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Tracks are used to submit both suggestions for complete Microconferences to be held within the Linux Plumbers Conference, as well as for suggestions of appropriate topics for individual Microconferences.

For discussion of topic ideas, please see the Wiki

Please use the Microconference Suggestions track to suggest new titles; if the programme committee approves, we'll move the suggestion to become a new Track.

The Linux Plumbers Conference currently has room for about ten to twelve Microconferences, so less popular ones might not make the cut for inclusion in the conference proper.  If this happens, please consider a BoF session instead.


Audio support on Linux is currently undergoing a rapid evolution, with a growing expectation on the part of users that everything will work off the shelf with no manual configuration. This is a particular problem at the system integration level, with many diverse audio sources and sinks (both physical and software) in the system which need to be managed together to provide the functionality which end users expect.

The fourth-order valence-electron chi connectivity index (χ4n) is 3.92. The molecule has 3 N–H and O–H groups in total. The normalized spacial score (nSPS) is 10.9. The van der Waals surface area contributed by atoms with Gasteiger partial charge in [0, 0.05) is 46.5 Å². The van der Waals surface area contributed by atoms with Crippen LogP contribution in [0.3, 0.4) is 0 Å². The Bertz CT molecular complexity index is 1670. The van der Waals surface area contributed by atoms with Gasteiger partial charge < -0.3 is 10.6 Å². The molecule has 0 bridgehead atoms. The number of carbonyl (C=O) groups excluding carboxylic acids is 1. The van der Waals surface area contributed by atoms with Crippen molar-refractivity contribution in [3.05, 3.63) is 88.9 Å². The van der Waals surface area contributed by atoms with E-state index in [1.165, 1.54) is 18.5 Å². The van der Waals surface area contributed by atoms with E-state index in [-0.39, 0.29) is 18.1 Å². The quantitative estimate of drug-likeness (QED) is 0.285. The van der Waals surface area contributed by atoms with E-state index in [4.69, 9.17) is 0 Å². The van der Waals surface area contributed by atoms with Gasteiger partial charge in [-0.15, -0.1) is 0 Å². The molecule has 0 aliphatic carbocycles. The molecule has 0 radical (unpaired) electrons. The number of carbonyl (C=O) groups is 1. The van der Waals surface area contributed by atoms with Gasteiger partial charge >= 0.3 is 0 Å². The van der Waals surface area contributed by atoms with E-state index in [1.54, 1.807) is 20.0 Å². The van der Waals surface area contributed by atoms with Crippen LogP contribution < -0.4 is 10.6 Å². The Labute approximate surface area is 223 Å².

The problems are most complex in the embedded world due to both the lack of hardware standards and big developments in both the audio hardware present on embedded systems such as mobile phones and the feature sets supported at the user level.

In this track we want to cover the whole audio stack, from userspace sound servers and interfaces to low-level audio driver architecture. We’ll focus on new audio features for audio production, as well as technology for the classic desktop and cover mobile platforms as well.


Boot and Init

This miniconf is focused on the linux init system, improving boot speed, and init infrastructure including upstart, systemd, udev, among others.






Possible track for capturing embedded/small system topics

  • Standardize boot interface for ARM
  • Device driver and the device tree
  • Core plumbing required in small systems.
  • Running mainstream distros on ARM devices

File and Storage Systems

The track will deal with issues around file and storage systems in Linux, from the kernel space up to user space. Getting applications to work well and get tuned properly, how to benchmark administer, etc.

The track should draw developers for the various components, vendors of storage systems (both traditional storage and newer devices), kernel developers.


High Availability Clustering


Over the last very few years, High-Availability clustering on Linux has seen significant convergence and the emergence of a single stack, based on the fs/dlm code on the kernel-side, and around corosync/openais/Pacemaker etcetera on the user-space part. This is now being adopted by Red Hat, Ubuntu, Novell/SUSE, Debian and others.

Work remains to be done on mapping a roadmap for resource agent merges, more core library work such as logging infrastructure, roadmap alignment between components and stakeholders, packaging details, …

Multimedia Infrastructure